Tahsin is a disturbed man like Michael Douglas’s character, “D-FENS” as they called him, in Joel Schumacher’s “Falling Down” (1993). He is a well-paid, urban middle-class man like him. He’s a white man in a white shirt and a tie, with a briefcase, who wanders through the streets of a big city. He seems weary and confused. He has a miserable life. He even respects the “no change without purchase” policy of a peddler, and tries to buy something he doesn’t need in a scene, like Douglas’s character. He is, too, in a “I’m as mad as hell, and I’m not going to take this anymore.” mode.
Ramin Matin pictures Tahsin as a small but wild animal in a cage. He is trapped in Istanbul. But nothing we see is convincing. Almost everyone he encountered humiliates him. He doesn’t give up, or he couldn’t die. He keeps going in the labyrinth-like streets of Istanbul. He has a flight to catch. He struggles with unbelievable problems. His frustration rages minute-by-minute, and he begins to lie, curse and even starts quarreling with the people he met, and he even becomes a threatening person like Douglas’s character, D-FENS, in “Falling Down”. But unlike D-FENS, nothing Tahsin experiences in this process seems real to me. Nothing is as it seems. I think the thoughts of Tahsin are fighting each other until the end. We watch their reflections as people (two different peddlers, a taxi driver, a barber, two small-time crooks, Tahsin’s wife, Tahsin’s best friend, and his old friend Siren etc.). And his thoughts belong two opposite views of life. One of them is “Don’t run away. Stay and fight, and make here your heaven.” like in “Mad Max: Fury Road” (2015), and the other one is “This world is collapsing. Go and find the Promised Land.” like in “Waterworld” (1995). That’s all.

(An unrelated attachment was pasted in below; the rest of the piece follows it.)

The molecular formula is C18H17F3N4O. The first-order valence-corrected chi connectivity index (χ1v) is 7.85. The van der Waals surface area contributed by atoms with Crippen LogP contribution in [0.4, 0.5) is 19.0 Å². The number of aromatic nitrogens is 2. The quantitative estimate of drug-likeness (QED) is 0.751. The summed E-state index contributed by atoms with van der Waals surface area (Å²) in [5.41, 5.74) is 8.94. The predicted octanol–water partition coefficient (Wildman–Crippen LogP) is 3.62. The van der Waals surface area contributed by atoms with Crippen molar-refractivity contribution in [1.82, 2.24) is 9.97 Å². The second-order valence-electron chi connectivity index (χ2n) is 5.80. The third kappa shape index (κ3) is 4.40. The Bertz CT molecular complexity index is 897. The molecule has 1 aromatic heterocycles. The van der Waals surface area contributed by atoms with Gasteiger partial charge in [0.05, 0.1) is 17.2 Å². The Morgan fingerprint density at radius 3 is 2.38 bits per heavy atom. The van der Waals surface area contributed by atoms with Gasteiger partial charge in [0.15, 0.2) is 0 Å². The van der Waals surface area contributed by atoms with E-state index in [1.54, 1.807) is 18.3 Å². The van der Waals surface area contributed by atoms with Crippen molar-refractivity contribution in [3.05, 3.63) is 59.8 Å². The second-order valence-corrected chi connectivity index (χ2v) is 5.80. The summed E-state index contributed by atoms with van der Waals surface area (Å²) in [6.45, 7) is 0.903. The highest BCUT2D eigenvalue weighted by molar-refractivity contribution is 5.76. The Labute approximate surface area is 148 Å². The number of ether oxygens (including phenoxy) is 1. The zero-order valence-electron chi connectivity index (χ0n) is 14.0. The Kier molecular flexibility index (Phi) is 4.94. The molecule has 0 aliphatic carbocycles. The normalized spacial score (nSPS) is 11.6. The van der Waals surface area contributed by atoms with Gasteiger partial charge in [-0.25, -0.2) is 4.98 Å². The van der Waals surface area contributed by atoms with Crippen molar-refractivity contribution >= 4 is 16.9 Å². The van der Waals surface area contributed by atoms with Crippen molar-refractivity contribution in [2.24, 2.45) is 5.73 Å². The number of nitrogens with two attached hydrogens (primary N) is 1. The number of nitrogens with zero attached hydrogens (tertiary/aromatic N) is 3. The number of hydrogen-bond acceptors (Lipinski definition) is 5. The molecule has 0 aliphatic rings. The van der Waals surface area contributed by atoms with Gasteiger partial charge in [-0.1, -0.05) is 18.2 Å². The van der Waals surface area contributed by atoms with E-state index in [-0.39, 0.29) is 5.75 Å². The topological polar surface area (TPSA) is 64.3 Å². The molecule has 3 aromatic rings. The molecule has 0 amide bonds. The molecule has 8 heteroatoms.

Tahsin Dantellioglu is Deniz Celiloglu’s finest performance. He combines his character’s pain with absurdity. And a small note for the sound department of the film. Without the excellent sound design of Oguz Kaynak and Cenker Kokten, Siren’s Call could easily be failed. They support the film’s nightmarish vision of Istanbul with their strong and well-calculated sound work. “Siren’s Call” (Son Çıkış, 2018) is not perfectly as Ramin Matin’s previous film, “Impeccables” (Kusursuzlar, 2013), and I don’t like the fatalistic view of life at the end, but it does a good job of representing pessimistic feelings of Turkey’s white-collar class, nowadays. And the film is certainly adept at pointing out the areas of stress and irritation in modern city life. And it is replete with gallows humor, and it should be classified as a “black comedy“. Ramin Matin pictures Istanbul as a big construction site with an unbearable noise and traffic jam. It is like a prison you can’t escape, and you won’t be released. It is like an endless labyrinth which Bukowski meets Kafka. Or at least, they are trying to do so.
(Nov 4, 2018)